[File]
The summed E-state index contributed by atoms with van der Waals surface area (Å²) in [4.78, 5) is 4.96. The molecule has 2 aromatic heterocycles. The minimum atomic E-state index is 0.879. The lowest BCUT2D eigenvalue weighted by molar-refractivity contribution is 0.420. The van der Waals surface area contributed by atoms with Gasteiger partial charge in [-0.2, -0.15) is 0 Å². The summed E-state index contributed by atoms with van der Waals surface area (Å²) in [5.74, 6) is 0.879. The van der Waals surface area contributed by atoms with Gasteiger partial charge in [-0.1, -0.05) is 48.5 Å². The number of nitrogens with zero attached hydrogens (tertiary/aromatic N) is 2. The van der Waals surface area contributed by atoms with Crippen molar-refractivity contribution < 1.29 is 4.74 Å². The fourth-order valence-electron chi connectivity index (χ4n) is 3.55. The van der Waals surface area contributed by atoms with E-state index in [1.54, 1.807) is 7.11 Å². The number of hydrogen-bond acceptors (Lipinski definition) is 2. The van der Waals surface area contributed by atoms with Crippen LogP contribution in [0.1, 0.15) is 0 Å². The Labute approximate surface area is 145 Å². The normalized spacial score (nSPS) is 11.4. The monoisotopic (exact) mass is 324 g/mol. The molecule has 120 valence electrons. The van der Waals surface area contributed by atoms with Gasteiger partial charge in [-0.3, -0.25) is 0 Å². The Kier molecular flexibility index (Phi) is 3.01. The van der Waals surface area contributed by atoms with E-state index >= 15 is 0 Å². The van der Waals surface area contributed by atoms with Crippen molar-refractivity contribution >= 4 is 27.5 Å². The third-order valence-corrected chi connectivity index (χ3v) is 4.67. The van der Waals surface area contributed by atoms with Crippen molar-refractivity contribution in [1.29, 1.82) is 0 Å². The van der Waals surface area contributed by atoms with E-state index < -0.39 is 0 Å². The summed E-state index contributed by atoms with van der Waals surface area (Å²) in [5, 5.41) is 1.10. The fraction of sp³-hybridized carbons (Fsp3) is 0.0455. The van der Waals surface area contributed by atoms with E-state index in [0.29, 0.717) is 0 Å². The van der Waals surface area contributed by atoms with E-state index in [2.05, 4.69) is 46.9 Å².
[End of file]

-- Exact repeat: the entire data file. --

The summed E-state index contributed by atoms with van der Waals surface area (Å²) in [4.78, 5) is 4.96. The molecule has 2 aromatic heterocycles. The minimum atomic E-state index is 0.879. The lowest BCUT2D eigenvalue weighted by molar-refractivity contribution is 0.420. The van der Waals surface area contributed by atoms with Gasteiger partial charge in [-0.2, -0.15) is 0 Å². The summed E-state index contributed by atoms with van der Waals surface area (Å²) in [5.74, 6) is 0.879. The van der Waals surface area contributed by atoms with Gasteiger partial charge in [-0.1, -0.05) is 48.5 Å². The number of nitrogens with zero attached hydrogens (tertiary/aromatic N) is 2. The van der Waals surface area contributed by atoms with Crippen molar-refractivity contribution < 1.29 is 4.74 Å². The fourth-order valence-electron chi connectivity index (χ4n) is 3.55. The van der Waals surface area contributed by atoms with E-state index in [1.54, 1.807) is 7.11 Å². The number of hydrogen-bond acceptors (Lipinski definition) is 2. The van der Waals surface area contributed by atoms with Crippen LogP contribution in [0.1, 0.15) is 0 Å². The Labute approximate surface area is 145 Å². The normalized spacial score (nSPS) is 11.4. The monoisotopic (exact) mass is 324 g/mol. The molecule has 120 valence electrons. The van der Waals surface area contributed by atoms with Gasteiger partial charge in [-0.3, -0.25) is 0 Å². The Kier molecular flexibility index (Phi) is 3.01. The van der Waals surface area contributed by atoms with E-state index >= 15 is 0 Å². The van der Waals surface area contributed by atoms with Crippen molar-refractivity contribution >= 4 is 27.5 Å². The third-order valence-corrected chi connectivity index (χ3v) is 4.67. The van der Waals surface area contributed by atoms with Crippen molar-refractivity contribution in [1.29, 1.82) is 0 Å². The van der Waals surface area contributed by atoms with E-state index < -0.39 is 0 Å². The summed E-state index contributed by atoms with van der Waals surface area (Å²) in [5, 5.41) is 1.10. The fraction of sp³-hybridized carbons (Fsp3) is 0.0455. The van der Waals surface area contributed by atoms with E-state index in [0.29, 0.717) is 0 Å². The van der Waals surface area contributed by atoms with E-state index in [2.05, 4.69) is 46.9 Å².